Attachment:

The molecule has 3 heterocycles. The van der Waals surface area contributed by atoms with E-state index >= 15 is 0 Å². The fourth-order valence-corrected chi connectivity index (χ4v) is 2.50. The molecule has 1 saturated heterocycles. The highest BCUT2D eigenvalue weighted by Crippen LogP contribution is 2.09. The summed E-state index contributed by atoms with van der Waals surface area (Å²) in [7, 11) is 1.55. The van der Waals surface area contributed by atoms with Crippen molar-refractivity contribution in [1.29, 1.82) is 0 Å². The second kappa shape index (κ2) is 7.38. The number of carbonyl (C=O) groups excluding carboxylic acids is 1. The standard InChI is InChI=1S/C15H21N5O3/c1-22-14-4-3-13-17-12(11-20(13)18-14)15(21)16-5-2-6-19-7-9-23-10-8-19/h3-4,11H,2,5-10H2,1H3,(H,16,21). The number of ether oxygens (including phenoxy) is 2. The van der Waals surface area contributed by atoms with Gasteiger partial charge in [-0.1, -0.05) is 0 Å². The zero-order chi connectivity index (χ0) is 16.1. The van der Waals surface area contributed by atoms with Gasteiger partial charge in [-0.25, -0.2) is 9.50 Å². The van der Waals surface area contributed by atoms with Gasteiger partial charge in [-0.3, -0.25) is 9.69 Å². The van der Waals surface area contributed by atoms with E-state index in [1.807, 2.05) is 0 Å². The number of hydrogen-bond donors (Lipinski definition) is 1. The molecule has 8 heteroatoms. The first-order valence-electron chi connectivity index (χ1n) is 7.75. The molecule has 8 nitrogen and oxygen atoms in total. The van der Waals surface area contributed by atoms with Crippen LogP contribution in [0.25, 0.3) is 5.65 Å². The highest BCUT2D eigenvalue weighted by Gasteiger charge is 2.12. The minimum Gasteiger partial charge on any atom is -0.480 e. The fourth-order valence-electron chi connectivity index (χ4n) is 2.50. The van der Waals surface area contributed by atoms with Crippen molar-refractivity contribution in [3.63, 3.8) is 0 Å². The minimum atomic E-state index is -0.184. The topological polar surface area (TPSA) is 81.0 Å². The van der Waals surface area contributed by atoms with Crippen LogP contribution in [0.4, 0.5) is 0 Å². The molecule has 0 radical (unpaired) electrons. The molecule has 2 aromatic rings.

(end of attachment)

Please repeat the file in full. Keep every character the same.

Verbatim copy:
The molecule has 3 heterocycles. The van der Waals surface area contributed by atoms with E-state index >= 15 is 0 Å². The fourth-order valence-corrected chi connectivity index (χ4v) is 2.50. The molecule has 1 saturated heterocycles. The highest BCUT2D eigenvalue weighted by Crippen LogP contribution is 2.09. The summed E-state index contributed by atoms with van der Waals surface area (Å²) in [7, 11) is 1.55. The van der Waals surface area contributed by atoms with Crippen molar-refractivity contribution in [1.29, 1.82) is 0 Å². The second kappa shape index (κ2) is 7.38. The number of carbonyl (C=O) groups excluding carboxylic acids is 1. The standard InChI is InChI=1S/C15H21N5O3/c1-22-14-4-3-13-17-12(11-20(13)18-14)15(21)16-5-2-6-19-7-9-23-10-8-19/h3-4,11H,2,5-10H2,1H3,(H,16,21). The number of ether oxygens (including phenoxy) is 2. The van der Waals surface area contributed by atoms with Gasteiger partial charge in [-0.1, -0.05) is 0 Å². The zero-order chi connectivity index (χ0) is 16.1. The van der Waals surface area contributed by atoms with Gasteiger partial charge in [-0.25, -0.2) is 9.50 Å². The van der Waals surface area contributed by atoms with Gasteiger partial charge in [-0.3, -0.25) is 9.69 Å². The van der Waals surface area contributed by atoms with E-state index in [1.807, 2.05) is 0 Å². The number of hydrogen-bond donors (Lipinski definition) is 1. The molecule has 8 heteroatoms. The first-order valence-electron chi connectivity index (χ1n) is 7.75. The molecule has 8 nitrogen and oxygen atoms in total. The van der Waals surface area contributed by atoms with Crippen LogP contribution in [0.25, 0.3) is 5.65 Å². The highest BCUT2D eigenvalue weighted by Gasteiger charge is 2.12. The minimum Gasteiger partial charge on any atom is -0.480 e. The fourth-order valence-electron chi connectivity index (χ4n) is 2.50. The van der Waals surface area contributed by atoms with Crippen molar-refractivity contribution in [3.63, 3.8) is 0 Å². The minimum atomic E-state index is -0.184. The topological polar surface area (TPSA) is 81.0 Å². The van der Waals surface area contributed by atoms with Crippen LogP contribution in [0.4, 0.5) is 0 Å². The molecule has 0 radical (unpaired) electrons. The molecule has 2 aromatic rings.